Gordon’s personality might not have been for all markets

The evidence more than suggested that if Germany, calling the shots in Europe, decided austerity was just what its economy needed at a time when the British economy needed a deficit-fuelled stimulus, a UK recession would result. If you doubt that could happen then ask any Greek finance minister.

In America, Sanders’s drive for massive spending on child credits and other entitlements, at a time when red ink is flowing over the nation’s ledgers, is one of the several factors contributing to an inflation rate of 6.8 per cent, the sharpest spike since 1982 (closer to 5 per cent if you look to the “core rate” that excludes food and fuel and is of relevance only to those who neither eat, nor drive, nor heat their homes).

In November, voters are deemed likely to react by handing control of one or both houses of Congress to the Republicans. In which case Sanders would lose his hold on economic policy, and Biden will spend two unpleasant years unable to enact his agenda, perhaps working with his party’s chieftains to find a more plausible successor to challenge his woefully inept vice president for the Democrats’ presidential nomination in 2024. As Blair came to regret delegating economic policy to Brown, Biden might come to regret delegating it to Sanders. To be fair to Bernie, Gordon had greater control of tax policy as Chancellor than Sanders has as chairman of the Senate budget committee.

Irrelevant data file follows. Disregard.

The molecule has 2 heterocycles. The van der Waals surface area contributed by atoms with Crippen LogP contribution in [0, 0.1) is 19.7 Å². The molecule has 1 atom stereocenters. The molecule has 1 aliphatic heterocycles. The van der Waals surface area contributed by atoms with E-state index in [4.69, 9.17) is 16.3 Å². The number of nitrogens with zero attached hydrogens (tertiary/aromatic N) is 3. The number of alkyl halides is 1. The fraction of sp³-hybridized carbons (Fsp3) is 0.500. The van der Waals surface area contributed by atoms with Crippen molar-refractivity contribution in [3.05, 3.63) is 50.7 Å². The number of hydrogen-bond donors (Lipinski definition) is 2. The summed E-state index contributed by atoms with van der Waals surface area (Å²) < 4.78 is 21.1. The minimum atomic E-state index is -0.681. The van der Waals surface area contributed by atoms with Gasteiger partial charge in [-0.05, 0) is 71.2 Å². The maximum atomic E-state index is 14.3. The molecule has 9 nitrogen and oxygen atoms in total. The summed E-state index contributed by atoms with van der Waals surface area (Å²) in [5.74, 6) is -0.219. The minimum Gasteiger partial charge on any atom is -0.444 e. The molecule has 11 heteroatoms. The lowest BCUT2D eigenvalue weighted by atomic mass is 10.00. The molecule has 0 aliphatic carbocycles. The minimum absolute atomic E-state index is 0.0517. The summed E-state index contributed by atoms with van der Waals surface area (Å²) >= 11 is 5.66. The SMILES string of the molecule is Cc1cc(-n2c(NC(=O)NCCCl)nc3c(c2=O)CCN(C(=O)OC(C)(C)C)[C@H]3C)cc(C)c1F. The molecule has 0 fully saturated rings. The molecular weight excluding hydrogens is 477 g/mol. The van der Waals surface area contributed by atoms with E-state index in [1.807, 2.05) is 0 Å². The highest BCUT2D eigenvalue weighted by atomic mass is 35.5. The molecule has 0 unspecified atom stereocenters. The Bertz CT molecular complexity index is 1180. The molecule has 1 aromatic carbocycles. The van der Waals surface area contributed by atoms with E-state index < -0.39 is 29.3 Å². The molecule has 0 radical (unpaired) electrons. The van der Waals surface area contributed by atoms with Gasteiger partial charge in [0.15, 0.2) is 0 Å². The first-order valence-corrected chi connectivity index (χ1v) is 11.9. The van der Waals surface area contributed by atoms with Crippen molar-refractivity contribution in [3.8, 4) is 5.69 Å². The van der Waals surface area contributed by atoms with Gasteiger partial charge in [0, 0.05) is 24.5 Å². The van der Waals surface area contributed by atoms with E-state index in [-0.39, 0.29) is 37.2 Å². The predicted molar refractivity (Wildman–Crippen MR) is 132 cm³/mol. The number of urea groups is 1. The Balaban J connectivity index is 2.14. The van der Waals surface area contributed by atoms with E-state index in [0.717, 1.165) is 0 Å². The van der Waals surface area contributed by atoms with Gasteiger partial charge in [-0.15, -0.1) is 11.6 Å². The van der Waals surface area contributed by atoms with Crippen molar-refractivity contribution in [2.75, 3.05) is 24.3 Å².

For Americans, Brown’s successful effort to save the pound and set the stage for a successful Brexit matters less than his performance during the international financial crisis brought on by the collapse of Lehman Brothers. As the magnitude of the crisis unfolded, Brown “ordered a bank rescue that became a model for shoring up financial systems”, as The Guardian put it, in this case an accurate rather than merely partisan appraisal. Just as he had recruited Ed Balls to help save the pound, so Brown recruited Shriti Vadera (now Baroness and chair of Prudential PLC) to cobble together a series of bank-rescue packages, including the £37 billion partial nationalisation of Lloyds banking group.

Gordon’s personality might not have been for all markets, but it surely was one that attracted the sort of tough-minded talent that could stand up to his relentless questioning and impatience. It was Gordon, after all, who not only recruited Balls and Vadera, but made it possible for the estimable economist John Vickers (now, Sir John, warden of All Souls) to take the reins of the leading regulatory agency and forge a tough but sensible competition policy favoured by Brown, who also backed efforts to criminalise cartel behaviour.